For me, science is energizing while religion sucks the life out of my soul. Or whatever the heck it is that makes my life lively.
As I said in a comment to my "Quantum Christian gobbledygook" post, deflating the ridiculous proposition that electromagnetism casts any light on the Trinity was deeply satisfying. I felt so good after writing that post.
Doing my best to look upon reality with eyes wide open unleashes something that could easily be called "mystical" if it wasn't so natural. Speaking truth to bullshit – that brings us closer to the angels.
More accurately: it would, if there were any.
Today I stumbled upon some YouTube videos of Sean Carroll giving a talk at the recent Daily Kos convention. Carroll is a physicist with an engaging sense of humor. He started off his "Hey, I Uploaded a Video" post with:
Just got back from a great trip to Beijing, very enjoyable if a bit tiring, where much musing was done on the Primordial Existential Question, about which more anon. But I also mused a bit about what this blog needs, and I came to the conclusion that must have been obvious to everyone else long ago: more videos of me.
Sean, you'll get no argument here, even though I've only visited the Cosmic Variance blog a few times. I enjoyed your pithy discussion of what the universe is made of.
Short answer: almost entirely not of what we are. You and I, said Carroll, are made of ordinary matter. But that constitutes just 5% of the universe's total stuff.
The rest is 25% dark matter, which hasn't been detected yet (if you want to know how scientists can come up with a precise percentage of how much there is of something undetectable, watch the videos), and 70% dark energy – which is inherent in the fabric of empty space.
That's way cool. And gloriously mysterious. It isn't the false mystery of religion, which posits hypothetical metaphysical entities and then breathlessly proclaims how inaccessible they are.
Well, yes. This is what you'd expect if something isn't real: it'd be unreachable and unknowable.
But science is pretty darn sure that dark matter and energy are real. We just don't know their nature. That's a true mystery.
Near the end of the second video Carroll talked about the movie, "What the Bleep Do We Know?" He said that the film is full of nonsense. It claims that we can change reality into what we want by thinking about it. The people who made it, he noted, must have earned themselves high-ranking jobs in the Bush administration.
David Albert, a physicist and philosopher of science professor at Columbia, was interviewed for four hours by the filmmakers. They took 10 seconds of what he said and completely mangled his meaning.
Carroll said that Albert now is doing his best to communicate how we really should go about trying to understand reality. Which, in Carroll's paraphrase of Albert's message, is:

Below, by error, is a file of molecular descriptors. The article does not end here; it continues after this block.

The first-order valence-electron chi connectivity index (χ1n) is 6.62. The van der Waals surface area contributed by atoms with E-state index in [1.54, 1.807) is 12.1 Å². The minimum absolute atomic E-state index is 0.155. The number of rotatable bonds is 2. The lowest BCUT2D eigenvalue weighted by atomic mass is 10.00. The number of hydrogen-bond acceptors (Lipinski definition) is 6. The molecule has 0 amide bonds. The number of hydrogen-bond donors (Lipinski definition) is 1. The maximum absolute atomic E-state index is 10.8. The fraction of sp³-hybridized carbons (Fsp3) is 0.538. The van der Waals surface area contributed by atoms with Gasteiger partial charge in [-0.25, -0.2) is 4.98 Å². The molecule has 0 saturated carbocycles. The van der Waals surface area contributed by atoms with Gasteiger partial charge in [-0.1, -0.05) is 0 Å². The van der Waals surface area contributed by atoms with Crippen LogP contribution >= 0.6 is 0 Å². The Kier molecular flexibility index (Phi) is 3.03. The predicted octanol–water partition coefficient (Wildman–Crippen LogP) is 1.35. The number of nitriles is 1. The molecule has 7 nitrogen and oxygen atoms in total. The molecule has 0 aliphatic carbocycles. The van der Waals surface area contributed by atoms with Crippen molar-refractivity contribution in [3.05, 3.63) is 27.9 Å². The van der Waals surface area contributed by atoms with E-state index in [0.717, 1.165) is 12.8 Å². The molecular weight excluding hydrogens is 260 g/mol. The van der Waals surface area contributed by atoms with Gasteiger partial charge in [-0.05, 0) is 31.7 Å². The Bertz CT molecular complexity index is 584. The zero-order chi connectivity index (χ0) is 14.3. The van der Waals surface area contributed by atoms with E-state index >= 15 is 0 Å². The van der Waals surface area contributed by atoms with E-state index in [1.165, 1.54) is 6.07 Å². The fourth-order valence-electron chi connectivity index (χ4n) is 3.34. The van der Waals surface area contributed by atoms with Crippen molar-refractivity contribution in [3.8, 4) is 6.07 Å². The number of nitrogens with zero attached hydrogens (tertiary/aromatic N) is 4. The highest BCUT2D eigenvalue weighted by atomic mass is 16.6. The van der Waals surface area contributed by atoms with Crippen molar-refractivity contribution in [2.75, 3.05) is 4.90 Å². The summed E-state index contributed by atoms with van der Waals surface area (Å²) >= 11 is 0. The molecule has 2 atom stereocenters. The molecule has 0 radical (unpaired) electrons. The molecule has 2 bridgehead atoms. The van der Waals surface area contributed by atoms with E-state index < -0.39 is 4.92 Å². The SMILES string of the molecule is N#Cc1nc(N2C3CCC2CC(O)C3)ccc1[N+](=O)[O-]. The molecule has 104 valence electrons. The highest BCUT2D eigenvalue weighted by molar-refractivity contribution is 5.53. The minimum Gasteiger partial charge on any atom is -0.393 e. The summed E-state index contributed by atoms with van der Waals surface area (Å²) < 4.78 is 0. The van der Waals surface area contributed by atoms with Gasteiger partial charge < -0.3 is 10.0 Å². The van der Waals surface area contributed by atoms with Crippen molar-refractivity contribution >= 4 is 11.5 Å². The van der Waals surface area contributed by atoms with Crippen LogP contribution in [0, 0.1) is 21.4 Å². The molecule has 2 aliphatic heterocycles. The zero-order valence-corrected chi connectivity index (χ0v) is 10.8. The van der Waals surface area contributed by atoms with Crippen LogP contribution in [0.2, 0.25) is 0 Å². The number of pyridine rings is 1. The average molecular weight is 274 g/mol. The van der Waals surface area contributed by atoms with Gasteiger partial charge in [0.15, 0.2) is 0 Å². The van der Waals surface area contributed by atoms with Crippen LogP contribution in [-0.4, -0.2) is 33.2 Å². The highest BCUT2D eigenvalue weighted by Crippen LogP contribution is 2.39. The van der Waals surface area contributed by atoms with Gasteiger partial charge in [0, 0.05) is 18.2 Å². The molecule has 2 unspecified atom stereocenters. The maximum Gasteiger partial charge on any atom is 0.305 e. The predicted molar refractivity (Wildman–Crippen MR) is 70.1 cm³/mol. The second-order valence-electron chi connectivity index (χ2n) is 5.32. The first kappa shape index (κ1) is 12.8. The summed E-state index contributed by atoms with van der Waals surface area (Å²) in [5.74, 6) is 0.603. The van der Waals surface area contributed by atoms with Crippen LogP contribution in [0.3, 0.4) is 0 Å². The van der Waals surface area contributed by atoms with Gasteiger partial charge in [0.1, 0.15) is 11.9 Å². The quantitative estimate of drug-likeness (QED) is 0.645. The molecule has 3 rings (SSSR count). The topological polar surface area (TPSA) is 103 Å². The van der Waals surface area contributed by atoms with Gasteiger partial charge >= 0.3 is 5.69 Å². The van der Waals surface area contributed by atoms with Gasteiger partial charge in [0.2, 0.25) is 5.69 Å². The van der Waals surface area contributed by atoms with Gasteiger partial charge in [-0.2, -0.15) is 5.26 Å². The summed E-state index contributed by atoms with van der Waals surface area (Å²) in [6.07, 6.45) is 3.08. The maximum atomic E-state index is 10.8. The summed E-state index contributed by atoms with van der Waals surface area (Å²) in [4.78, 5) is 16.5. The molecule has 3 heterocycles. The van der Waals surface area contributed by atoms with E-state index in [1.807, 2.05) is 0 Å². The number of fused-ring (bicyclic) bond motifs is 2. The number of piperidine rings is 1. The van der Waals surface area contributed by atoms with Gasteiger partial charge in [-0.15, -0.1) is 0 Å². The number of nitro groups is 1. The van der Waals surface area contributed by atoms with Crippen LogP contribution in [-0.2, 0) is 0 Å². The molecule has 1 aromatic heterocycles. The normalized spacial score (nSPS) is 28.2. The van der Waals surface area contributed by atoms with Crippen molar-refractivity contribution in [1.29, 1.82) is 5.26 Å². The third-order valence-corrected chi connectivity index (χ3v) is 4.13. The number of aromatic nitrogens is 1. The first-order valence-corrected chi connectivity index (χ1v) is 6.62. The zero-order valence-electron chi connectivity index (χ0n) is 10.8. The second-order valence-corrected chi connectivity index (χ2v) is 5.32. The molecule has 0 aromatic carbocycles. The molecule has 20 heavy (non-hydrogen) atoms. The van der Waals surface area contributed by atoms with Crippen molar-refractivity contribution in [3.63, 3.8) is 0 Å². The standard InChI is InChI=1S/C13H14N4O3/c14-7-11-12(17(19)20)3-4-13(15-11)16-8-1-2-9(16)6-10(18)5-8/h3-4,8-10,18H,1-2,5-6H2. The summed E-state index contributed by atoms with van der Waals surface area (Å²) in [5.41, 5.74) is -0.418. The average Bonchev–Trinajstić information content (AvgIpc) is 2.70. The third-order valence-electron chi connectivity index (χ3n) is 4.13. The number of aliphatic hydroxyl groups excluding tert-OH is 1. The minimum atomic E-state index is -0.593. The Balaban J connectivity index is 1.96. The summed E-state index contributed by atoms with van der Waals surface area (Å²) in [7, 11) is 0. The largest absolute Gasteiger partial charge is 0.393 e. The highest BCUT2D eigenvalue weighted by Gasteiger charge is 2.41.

Look, when you're trying to understand the world, there are two approaches you can have.
One kind of approach is that when you try to look at the world you come with a precondition, you come with a set of demands that the world tell a story that is flattering to you.
The other thing you could do is to come with an authentically open mind and open heart. Expend many different hypotheses and compare them to the evidence. And accept what the evidence tells you. Discard the hypotheses that don't fit the evidence and believe in the hypotheses that do. And that second method is called science.
And I would like to say that it's more than that, that the second method is called honesty. And it's probably a good method to use in all sorts of fields of human endeavor.
Amen to that.
Here's Albert himself on the subject of "What the Bleep Do We Know?" and how we should go about knowing more. Double Amens to this.
It seems to me that what's at issue (at the end of the day) between serious investigators of the foundations of quantum mechanics and the producers of the "what the bleep" movies is very much of a piece with what was at issue between Galileo and the Vatican, and very much of a piece with what was at issue between Darwin and the Victorians.
There is a deep and perennial and profoundly human impulse to approach the world with a DEMAND, to approach the world with a PRECONDITION, that what has got to turn out to lie at THE CENTER OF THE UNIVERSE, that what has got to turn out to lie at THE FOUNDATION OF ALL BEING, is some powerful and reassuring and accessible image of OURSELVES.
That's the impulse that the What the Bleep films seem to me to flatter and to endorse and (finally) to exploit - and that, more than any of their particular factual inaccuracies - is what bothers me about them. It is precisely the business of resisting that demand, it is precisely the business of approaching the world with open and authentic wonder, and with a sharp, cold eye, and singularly intent upon the truth, that's called science.
Not religion. For sure.